Uterine fibroids are benign tumors that grow in the uterine wall and are the main reason for hysterectomies in the United States. Hysterectomies are performed more often for fibroids than for all of the gynecologic cancers combined. It is estimated that 80% of women have these growths but only about a quarter of them have growths that are large enough to see or feel. These growths can cause a number of conditions that can range from annoying to very painful including: heavy menstrual bleeding, (heavy enough to lead to anemia, low red blood cell count) pain or pressure in the pelvis, pain during sexual intercourse and can cause complications in pregnancy (Levine, 2010).
There are few real risk factors for uterine fibroids but includes a family history of having them. There is also a larger risk of uterine fibroids in African American women than in other ethnicities. Birth control pills or having had a child decreases the risk of fibroid tumors. Treatment options include hysterectomy for the more serious cases but there are other, less serious options that can be used as well.
Birth control pills or other types of hormonal medications can be used to relieve some of the bleeding symptoms but they cannot change the size of the fibroid itself. Other drug options may change both the size of the tumor and the symptoms that it can produce. In women who would like to try to have a child, there are surgeries that can be done to remove the fibroid; however it does not stop the chance of them returning in the near future. A new treatment, using a specialized ultrasound is available but it is new and takes nearly three hours to complete.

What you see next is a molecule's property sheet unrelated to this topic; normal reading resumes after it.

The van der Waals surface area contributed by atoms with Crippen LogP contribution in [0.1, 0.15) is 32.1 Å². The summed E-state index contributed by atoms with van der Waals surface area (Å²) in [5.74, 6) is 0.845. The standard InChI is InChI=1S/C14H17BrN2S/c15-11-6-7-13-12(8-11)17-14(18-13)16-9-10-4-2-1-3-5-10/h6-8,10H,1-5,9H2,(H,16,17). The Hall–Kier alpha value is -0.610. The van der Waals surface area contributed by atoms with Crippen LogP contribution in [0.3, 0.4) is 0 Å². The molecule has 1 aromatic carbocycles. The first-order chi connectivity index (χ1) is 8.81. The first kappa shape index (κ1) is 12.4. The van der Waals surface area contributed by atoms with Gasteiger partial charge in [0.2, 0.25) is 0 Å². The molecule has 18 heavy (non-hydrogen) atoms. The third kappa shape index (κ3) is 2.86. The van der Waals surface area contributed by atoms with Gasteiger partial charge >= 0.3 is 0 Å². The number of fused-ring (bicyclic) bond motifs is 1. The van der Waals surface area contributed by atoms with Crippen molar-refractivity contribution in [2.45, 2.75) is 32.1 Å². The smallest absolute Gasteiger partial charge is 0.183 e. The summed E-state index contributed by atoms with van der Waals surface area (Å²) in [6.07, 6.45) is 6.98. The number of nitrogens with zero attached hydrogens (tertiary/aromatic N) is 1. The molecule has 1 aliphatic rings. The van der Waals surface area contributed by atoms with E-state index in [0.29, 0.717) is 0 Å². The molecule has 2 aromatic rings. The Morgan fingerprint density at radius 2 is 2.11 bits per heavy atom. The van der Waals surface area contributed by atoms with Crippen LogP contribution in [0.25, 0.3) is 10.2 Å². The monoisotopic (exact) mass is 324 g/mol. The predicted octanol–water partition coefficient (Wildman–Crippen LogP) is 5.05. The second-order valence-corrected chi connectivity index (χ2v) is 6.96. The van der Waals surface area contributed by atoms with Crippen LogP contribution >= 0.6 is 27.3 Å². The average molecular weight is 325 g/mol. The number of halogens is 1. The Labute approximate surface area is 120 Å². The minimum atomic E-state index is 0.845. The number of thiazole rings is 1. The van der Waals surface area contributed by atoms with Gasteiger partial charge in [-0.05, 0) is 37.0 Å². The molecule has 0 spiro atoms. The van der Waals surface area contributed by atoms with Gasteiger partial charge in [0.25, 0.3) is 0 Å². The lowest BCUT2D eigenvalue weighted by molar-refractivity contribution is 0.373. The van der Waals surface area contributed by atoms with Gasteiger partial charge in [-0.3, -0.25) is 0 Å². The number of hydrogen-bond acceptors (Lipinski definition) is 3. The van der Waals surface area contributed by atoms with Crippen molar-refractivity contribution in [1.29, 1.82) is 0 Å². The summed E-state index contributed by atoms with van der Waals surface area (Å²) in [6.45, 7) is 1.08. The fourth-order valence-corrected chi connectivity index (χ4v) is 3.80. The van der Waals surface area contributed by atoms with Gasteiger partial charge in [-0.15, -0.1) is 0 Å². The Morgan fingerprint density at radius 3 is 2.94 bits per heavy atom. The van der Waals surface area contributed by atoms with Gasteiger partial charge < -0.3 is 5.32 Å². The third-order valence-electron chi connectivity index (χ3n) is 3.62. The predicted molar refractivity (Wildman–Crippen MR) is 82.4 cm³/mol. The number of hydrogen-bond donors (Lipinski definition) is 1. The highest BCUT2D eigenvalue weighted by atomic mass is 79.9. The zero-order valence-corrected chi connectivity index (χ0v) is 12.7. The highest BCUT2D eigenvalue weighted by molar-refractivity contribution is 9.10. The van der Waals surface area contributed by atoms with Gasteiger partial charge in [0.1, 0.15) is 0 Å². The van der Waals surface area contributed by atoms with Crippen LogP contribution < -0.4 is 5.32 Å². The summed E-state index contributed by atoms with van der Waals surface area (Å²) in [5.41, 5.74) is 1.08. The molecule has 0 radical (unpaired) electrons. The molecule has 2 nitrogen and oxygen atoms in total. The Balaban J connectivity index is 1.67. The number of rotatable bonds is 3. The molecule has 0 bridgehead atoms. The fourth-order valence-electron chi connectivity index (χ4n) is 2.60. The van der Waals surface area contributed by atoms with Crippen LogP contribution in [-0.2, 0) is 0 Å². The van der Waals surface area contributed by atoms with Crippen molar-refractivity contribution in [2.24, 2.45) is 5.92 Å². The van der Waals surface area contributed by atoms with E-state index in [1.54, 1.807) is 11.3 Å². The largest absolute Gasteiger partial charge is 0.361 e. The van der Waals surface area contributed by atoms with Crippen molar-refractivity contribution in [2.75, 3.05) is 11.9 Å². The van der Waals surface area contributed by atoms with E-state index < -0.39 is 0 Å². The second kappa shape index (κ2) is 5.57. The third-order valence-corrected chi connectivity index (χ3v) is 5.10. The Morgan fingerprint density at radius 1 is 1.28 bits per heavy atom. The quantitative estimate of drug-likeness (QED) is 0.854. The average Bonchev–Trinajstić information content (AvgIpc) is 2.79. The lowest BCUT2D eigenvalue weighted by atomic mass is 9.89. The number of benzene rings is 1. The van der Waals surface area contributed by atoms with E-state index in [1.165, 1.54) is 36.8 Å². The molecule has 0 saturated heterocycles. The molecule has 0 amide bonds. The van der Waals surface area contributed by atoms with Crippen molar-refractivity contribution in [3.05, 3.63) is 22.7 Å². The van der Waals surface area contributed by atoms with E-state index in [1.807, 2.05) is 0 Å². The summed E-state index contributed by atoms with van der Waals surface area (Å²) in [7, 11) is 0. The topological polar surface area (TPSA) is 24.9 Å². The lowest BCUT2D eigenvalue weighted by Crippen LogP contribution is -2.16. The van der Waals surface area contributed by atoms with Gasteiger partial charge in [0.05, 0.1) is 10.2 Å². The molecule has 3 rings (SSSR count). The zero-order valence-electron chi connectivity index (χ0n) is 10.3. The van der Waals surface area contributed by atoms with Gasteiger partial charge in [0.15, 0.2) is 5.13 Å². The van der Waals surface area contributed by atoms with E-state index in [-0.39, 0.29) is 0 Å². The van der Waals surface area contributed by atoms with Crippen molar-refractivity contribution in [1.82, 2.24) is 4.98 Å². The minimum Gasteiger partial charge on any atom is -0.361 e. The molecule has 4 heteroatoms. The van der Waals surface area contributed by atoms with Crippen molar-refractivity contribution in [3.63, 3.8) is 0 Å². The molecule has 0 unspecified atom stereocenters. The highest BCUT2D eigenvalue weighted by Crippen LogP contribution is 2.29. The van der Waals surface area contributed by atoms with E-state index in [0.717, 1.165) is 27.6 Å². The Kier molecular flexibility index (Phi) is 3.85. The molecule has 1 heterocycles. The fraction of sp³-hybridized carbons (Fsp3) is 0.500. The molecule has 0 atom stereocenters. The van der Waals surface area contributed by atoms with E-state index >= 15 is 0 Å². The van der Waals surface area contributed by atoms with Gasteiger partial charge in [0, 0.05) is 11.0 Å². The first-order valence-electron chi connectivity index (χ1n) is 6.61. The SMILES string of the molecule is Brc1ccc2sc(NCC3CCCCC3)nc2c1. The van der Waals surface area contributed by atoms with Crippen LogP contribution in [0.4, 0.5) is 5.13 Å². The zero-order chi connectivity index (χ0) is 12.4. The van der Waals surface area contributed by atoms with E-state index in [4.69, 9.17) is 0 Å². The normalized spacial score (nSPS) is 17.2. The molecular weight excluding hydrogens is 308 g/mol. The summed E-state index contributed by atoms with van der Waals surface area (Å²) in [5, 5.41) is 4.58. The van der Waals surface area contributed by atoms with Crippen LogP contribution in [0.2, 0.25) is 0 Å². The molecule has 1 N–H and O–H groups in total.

While there are no known reasons or risk factors for uterine fibroid tumors, it is important to make sure that you are at the healthiest you can be so that your entire body is healthy. You must also ensure that you have good gynecologic health as well. Experts recommend that you exercise regularly, quit smoking, achieve and maintain a healthy weight and eat a healthy and balanced diet.
Foods to Avoid
Fibroids are fed by estrogen, so any foods that may contain synthetic estrogen should be avoided as much as possible. These foods include: red meat, poultry, dairy products and eggs. After eliminating these foods for a period of around three months or so, you can start adding them back, if you opt for organic, hormone free items. An expert who specializes in the treatment of uterine fibroids also tells his patients to avoid alcohol, caffeine and cigarettes, as well as refined sugar and white flour. These all stress the body, especially the liver and may increase the frequency, size and amount of uterine fibroid growth.
The Foods to Add